The Stolen Valley

Reviewer: Richard Maguire

Writer and Director: Jesse Edwards

Lupe goes to the wrong pawn shop to exchange Navajo jewellery for a gun when she leaves home to ask the father she never knew she had for money to pay for her dying mother’s cancer treatment. While trying out a pistol for size she gets caught in a shoot-out between rodeo cowgirl Maddy and some tough guys. After accidentally firing a bullet into the pawnshop owner’s foot Lupe flees with Maddy. But this tale of two women on the run is no Thelma and Louise.

Jesse Edwards’ film, shifting inelegantly from comedy to violence and then, finally, to sentimentality, charts the journey of Lupe and Maddy as they get caught and escape and get caught and escape. They are hunted down by two gangs of men: one is headed by Lupe’s father who wants nothing to do with his daughter, refusing to hand over the deed that proves the land he has just sold to an oil company belongs to her mother. The other gang, Maddy’s enemies, is led by a Mexican gangster. There are car chases, motorcycle chases, gun fights, fires and even flamenco. But none of it is remotely exciting.

And neither are the cigar-smoking villains in any way sinister, despite the actors’ attempts to look moody and mean. Micah Fitzgerald as Lupe’s father appears to channel Daryl from The Walking Dead, speaking slowly and gruffly, as if his soft manner conceals murderous intent, but the script is full of clichés, and, as a result, he is completely unconvincing. Maddy’s nemesis rambles on about the importance of family and then disappears from the narrative.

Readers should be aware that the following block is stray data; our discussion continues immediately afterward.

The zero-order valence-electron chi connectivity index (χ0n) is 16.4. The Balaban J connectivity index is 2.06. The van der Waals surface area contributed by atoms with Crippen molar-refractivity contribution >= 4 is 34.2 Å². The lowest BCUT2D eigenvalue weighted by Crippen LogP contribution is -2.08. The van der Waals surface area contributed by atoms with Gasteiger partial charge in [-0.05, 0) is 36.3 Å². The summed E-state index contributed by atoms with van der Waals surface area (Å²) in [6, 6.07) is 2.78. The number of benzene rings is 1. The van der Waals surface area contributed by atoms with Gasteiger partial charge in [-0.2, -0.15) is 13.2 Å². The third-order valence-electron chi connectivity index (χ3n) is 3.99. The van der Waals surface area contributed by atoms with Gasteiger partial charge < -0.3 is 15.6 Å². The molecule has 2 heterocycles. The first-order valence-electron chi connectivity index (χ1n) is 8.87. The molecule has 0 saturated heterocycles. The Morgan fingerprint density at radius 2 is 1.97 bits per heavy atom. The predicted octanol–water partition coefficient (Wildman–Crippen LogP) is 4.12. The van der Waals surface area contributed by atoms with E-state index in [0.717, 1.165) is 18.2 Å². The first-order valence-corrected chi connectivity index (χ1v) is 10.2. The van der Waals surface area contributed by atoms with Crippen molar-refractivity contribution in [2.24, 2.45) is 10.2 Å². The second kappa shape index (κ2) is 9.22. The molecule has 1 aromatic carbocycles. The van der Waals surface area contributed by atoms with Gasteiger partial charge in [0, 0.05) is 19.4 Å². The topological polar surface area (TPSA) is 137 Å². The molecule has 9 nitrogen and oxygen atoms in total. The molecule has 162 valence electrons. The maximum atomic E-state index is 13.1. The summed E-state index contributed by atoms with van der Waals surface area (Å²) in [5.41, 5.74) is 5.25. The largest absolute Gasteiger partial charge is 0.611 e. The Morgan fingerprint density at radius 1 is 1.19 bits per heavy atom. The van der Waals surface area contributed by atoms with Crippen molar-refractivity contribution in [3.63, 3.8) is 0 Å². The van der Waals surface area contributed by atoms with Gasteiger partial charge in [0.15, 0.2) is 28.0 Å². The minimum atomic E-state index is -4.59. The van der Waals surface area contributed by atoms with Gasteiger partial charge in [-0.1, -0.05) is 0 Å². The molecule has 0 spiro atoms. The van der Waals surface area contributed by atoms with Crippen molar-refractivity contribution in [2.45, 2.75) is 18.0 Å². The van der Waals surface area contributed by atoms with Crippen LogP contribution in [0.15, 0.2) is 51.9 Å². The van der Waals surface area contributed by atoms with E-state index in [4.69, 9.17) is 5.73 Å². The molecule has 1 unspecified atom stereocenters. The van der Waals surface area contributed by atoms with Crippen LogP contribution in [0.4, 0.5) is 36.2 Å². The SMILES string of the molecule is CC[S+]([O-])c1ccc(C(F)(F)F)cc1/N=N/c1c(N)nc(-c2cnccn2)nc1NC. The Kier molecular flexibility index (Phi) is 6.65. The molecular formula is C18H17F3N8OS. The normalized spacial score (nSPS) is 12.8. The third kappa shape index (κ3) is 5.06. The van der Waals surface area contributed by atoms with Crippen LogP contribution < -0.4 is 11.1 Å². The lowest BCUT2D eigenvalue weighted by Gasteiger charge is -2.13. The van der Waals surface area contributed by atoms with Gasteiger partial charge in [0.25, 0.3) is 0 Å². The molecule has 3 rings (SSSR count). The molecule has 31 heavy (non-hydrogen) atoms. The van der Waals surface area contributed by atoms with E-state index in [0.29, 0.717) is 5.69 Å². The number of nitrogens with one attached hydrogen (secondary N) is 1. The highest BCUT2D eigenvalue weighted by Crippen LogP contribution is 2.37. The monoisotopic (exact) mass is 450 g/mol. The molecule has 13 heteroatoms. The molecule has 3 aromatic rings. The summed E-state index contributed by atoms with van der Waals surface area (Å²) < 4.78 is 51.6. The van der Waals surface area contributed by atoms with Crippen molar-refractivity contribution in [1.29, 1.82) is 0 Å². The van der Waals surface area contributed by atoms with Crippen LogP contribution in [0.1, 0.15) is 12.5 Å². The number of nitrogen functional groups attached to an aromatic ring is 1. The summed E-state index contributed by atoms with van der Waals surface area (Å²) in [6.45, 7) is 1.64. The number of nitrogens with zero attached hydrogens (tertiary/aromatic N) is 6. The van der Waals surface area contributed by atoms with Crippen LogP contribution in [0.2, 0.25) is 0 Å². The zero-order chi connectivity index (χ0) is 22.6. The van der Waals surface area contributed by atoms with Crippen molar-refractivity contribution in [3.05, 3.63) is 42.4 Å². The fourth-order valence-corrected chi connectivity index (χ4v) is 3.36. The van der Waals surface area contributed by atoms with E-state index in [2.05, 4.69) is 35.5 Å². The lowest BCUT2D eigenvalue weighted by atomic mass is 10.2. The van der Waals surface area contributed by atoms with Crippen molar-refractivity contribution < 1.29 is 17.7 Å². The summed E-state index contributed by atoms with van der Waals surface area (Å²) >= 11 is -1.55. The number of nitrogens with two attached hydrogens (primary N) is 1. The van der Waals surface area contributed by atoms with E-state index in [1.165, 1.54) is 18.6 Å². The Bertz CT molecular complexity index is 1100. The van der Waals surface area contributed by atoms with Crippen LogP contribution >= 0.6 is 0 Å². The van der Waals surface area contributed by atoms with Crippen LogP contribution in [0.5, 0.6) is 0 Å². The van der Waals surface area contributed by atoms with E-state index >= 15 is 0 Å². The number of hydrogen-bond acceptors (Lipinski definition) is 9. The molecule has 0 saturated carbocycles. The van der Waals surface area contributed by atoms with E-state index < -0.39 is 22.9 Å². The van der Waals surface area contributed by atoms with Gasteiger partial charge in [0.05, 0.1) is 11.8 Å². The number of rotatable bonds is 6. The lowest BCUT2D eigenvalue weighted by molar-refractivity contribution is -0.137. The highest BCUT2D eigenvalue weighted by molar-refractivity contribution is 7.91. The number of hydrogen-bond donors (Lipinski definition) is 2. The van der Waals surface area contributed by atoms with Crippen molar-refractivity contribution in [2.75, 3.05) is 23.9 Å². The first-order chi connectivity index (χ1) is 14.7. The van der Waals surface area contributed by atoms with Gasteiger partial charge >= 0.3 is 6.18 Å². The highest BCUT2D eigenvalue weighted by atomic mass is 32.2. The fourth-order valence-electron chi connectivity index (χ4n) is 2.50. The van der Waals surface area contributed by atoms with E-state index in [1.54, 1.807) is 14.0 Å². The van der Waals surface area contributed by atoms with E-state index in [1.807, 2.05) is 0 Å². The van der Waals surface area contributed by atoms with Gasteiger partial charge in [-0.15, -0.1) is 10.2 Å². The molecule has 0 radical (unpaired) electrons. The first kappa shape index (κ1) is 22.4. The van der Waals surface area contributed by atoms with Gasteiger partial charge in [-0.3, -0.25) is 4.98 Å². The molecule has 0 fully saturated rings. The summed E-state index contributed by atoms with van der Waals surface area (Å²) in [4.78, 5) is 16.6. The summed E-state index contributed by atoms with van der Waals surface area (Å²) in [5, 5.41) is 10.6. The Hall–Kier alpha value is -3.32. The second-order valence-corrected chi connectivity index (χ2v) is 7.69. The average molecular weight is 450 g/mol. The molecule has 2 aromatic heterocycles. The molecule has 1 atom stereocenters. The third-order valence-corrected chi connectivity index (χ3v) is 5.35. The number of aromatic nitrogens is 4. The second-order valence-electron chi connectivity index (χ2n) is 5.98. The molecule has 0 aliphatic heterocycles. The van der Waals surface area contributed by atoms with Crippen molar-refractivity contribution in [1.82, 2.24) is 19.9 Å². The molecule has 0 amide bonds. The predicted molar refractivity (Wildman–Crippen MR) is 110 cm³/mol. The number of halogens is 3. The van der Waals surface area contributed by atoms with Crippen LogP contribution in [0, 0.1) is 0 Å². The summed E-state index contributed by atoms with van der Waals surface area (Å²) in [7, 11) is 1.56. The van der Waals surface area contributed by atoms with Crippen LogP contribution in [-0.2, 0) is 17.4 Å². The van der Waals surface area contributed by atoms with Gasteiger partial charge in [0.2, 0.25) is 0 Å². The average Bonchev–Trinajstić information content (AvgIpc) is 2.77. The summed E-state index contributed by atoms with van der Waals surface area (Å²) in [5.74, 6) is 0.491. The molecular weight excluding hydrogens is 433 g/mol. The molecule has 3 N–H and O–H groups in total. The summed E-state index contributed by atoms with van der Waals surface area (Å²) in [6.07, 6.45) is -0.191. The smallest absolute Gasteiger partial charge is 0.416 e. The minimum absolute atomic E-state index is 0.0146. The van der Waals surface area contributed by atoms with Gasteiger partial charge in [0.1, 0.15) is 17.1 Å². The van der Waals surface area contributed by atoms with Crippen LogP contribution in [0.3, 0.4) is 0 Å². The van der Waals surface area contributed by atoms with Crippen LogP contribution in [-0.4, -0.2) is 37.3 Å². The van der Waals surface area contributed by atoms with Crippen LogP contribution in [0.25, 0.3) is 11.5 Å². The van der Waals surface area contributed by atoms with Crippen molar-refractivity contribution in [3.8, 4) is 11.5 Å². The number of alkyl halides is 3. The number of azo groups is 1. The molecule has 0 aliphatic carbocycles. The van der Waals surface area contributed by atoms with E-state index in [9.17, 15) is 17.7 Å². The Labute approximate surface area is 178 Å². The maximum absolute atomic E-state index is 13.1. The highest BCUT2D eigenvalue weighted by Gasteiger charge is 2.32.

The women fare only marginally better. Car mechanic Lupe starts off as an innocent but in only a few hours becomes a bad-ass gun-toting gaucho. Briza Covarrubias tries her best with her character’s new swell in confidence, but Lupe is difficult to believe in. Allee Sutton Hethcoat, long blonde hair cascading out of her Stetson, is miscast as cowgirl Maddy who’s determined not to care for anyone because no one cares for her. That is until an implausible plot twist, right out of Victorian literature, makes her think again.

The film’s only saving grace is that it is shot well and the desert scenes are stunning, the light bright with all the yellow and blues. And it’s interesting to see a film that is so focused on family values also has fathers, sons and daughters shooting at each other, although all are comically a bad shot. Of course, the USA’s acquisition of Native American Land is an important issue, but this silly neo-Western does the campaign to get the lands back a disservice.

TheStolenValley will be available on Digital Download from 15th April.

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The Reviews Hub Film Team is under the editorship of Maryam Philpott.

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